I go through these weird periods of obsession. Just various and sundry odd things that I think about constantly for about six months at a time and then move on to the next. It’s one of my less charming quirks. Lately I’ve been kind of preoccupied with comedy. Which felt new and exciting and different until I realized that this has happened before. It’s not amnesia or anything. I mean, I hope not. If I’ve got selective cultural amnesia, you’d think I would at least do myself the courtesy of forgetting about the Bush administration. Or Chumbawamba.
When I was a kid, it was the 1980′s. Which, in America, was the heart of the standup comedy boom, back before all those folks got their own sitcoms. My family’s somewhat musically inclined, so when we got cable we watched a lot of VH1 (which, if you’ll recall your prehistory, actually stands for Video Hits One, from those dinosaur days of honest-to-God music videos, or short films set to music for those of you who really don’t know). VH1 had a lot of standup stuff in their lineup back in the day, and aired a lot of weird comedy shows. This is before reality television, you understand. Also, HBO had a shit ton of comedy going on back then. Whole marathons of one-hour standup specials on the weekends. So, there was comedy in my house, whether I was paying it much attention or not.
Around about high school I started listening to comedy albums pretty heavily. I had Steve Martin and George Carlin on vinyl. Although, to my discredit, that was probably just because I really love vinyl. And then came Bill Hicks. Oh, how I fell ass-over-teakettle in love with Bill Hicks. I can recite his Philosophy album word for word. When you’re that age, you tend to glom on to people who express ideas that are similar to your own, especially when your ideas are what make you feel really out of place in your community. You know, like how it feels being smart and skeptical in a small, Christian, southern town. I also had a pretty intense love for Janeane Garofalo. Smart, snarky, pretty brunette with glasses and a successful career telling people exactly what she thought? That is definitely role model material. Also Daria. I think I may actually be Daria. But I’m not sure. There was some other weird comedy shit going on in the 90′s, too, though I don’t think I was quite old enough to have a lot of it on my radar. The State, Kids in the Hall, Mad TV, Mr. Show. That transition from traditional standup to alternative comedy was a strange time. (If I were just a couple of years older, I’d be a much cooler person. I got the ass end of the 90′s, honestly.)
Fast forward to this winter, when I was trapped indoors and decided to start this blog just to get the writery demons out of my head. Through a weird chain of events and link-clicking on the interwebs, I found myself listening to a lot of comedy again. Obviously my tastes have changed since my high school comedy obsession period. But why? That’s what’s been tickling the old brain buttons lately. And now I’m trapped in this hideous tangle of existential comedy questions. What is funny? Why is it funny? And why are things that I found funny fifteen years ago not funny anymore (putting aside the obvious fact that teenagers are sociopaths)?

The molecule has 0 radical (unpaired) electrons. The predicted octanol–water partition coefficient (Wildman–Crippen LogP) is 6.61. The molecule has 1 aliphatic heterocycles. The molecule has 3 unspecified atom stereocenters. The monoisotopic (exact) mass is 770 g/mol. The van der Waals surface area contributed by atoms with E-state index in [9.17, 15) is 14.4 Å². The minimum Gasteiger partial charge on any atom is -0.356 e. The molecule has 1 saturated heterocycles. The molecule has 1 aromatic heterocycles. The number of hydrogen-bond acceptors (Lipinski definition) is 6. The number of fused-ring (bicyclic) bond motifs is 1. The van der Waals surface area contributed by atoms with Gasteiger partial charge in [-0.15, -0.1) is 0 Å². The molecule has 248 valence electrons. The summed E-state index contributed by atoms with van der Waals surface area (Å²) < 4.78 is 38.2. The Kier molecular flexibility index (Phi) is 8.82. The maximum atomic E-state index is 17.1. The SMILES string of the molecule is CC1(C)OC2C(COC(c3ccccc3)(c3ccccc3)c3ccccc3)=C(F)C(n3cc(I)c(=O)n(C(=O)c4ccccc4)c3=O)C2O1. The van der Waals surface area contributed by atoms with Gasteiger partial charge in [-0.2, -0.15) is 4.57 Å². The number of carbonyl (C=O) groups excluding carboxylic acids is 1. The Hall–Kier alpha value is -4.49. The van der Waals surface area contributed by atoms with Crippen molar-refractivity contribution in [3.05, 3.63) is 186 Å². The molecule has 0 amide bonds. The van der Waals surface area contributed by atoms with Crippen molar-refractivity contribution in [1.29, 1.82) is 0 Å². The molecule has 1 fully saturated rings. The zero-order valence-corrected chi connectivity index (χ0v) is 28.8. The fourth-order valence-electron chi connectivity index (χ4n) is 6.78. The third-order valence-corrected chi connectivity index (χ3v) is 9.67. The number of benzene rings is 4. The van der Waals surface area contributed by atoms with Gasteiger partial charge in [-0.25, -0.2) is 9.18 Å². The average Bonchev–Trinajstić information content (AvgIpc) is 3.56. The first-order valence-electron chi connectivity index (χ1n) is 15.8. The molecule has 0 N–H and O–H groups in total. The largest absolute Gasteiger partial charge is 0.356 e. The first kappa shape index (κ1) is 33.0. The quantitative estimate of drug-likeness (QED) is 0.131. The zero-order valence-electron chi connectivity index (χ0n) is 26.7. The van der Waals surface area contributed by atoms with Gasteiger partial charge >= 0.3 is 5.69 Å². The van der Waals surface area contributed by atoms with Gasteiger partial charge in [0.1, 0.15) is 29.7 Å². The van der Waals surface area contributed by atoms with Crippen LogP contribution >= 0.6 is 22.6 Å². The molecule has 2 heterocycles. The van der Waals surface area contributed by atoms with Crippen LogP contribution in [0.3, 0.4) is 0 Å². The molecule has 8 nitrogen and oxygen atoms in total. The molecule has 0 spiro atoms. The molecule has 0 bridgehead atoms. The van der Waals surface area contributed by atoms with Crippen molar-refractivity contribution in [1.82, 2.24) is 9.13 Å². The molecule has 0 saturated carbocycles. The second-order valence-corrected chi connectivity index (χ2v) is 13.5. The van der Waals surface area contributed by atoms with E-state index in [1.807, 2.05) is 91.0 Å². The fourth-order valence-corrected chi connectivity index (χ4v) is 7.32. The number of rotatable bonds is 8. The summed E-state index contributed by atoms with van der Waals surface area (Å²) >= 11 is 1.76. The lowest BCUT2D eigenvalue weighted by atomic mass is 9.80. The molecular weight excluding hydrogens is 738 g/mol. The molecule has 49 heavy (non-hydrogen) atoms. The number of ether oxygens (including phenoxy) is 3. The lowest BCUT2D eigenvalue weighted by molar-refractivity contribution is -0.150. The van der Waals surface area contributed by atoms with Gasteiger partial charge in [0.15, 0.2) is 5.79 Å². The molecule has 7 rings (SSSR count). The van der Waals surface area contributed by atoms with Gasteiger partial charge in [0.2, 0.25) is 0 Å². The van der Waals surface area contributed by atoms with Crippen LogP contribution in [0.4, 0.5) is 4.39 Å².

It’s so subjective and weird, the idea of comedy. The things that I find funny are exactly the kinds of things that shouldn’t be funny. Religion, politics, human behavior. These are heavy, heady issues, right? I’m not making that up, am I? To be able to take those things and our psychological or cultural reactions to them, turn them over, show us how they work and why they’re fucked up, and then laugh about it – I’m not sure that normal humans do that. But through some mutation in the awesome gland we’ve evolved to a point as a species where we have comics to show us how. And thank the giggle gods, because if you can’t laugh at yourself you’re fucking useless, frankly. I do this whole tongue-in-cheek, self-deprecation thing because I have low self-esteem due to years of systematic bullying and social isolation. And as fun as that is, it’s not turned itself into a marketable skill. Comedians are ninjas at exactly that, at analyzing their own behavior and the foibles of others. Really neurotic mirrors for society, these people. The good ones, at least.
Alright, alright, that’s not true. Let’s not be one-sided here. I guess this is still America. You’ve got to pander to the masses. Which is how that collection of redneck-exploiting idiots made a bajillion dollars off of “Git ‘er done” and other cerebral quips, and that racist jackass with the puppets is still going strong. Representing the majority is important, too. How else are most of these people supposed to make any money? Comedy is hard. It’s a stupid hard life that they choose for themselves, living out of a suitcase for the sake of inviting rejection from strangers night after night. I salute the balls it takes to do that, for real. I just think that a lot of it is not funny. That’s kind of my point. I don’t think fart jokes are funny, either. Or slapstick. But somebody does, which is why that shit still gets made. Contrarily, when comedians from the other end of the spectrum get close to some touchy subject like God or abortion or (every few years) an election they get told by the vast majority that they’re going to burn in some special hell for commie pinko atheist scum (what does “pinko” even mean, you guys, seriously?). The American masses are so easily offended when you try to pet their sacred cows. It’s like (in comedy as well as every other arena) there are two Americas: a smaller one living in the huge, overarching shadow of the other, struggling to get by with just our logic and secular humanism. And down here in the Neverwhere gloom we few still think Bill Hicks is a goddamned genius. Bring on the hatemail, I’m totally ready.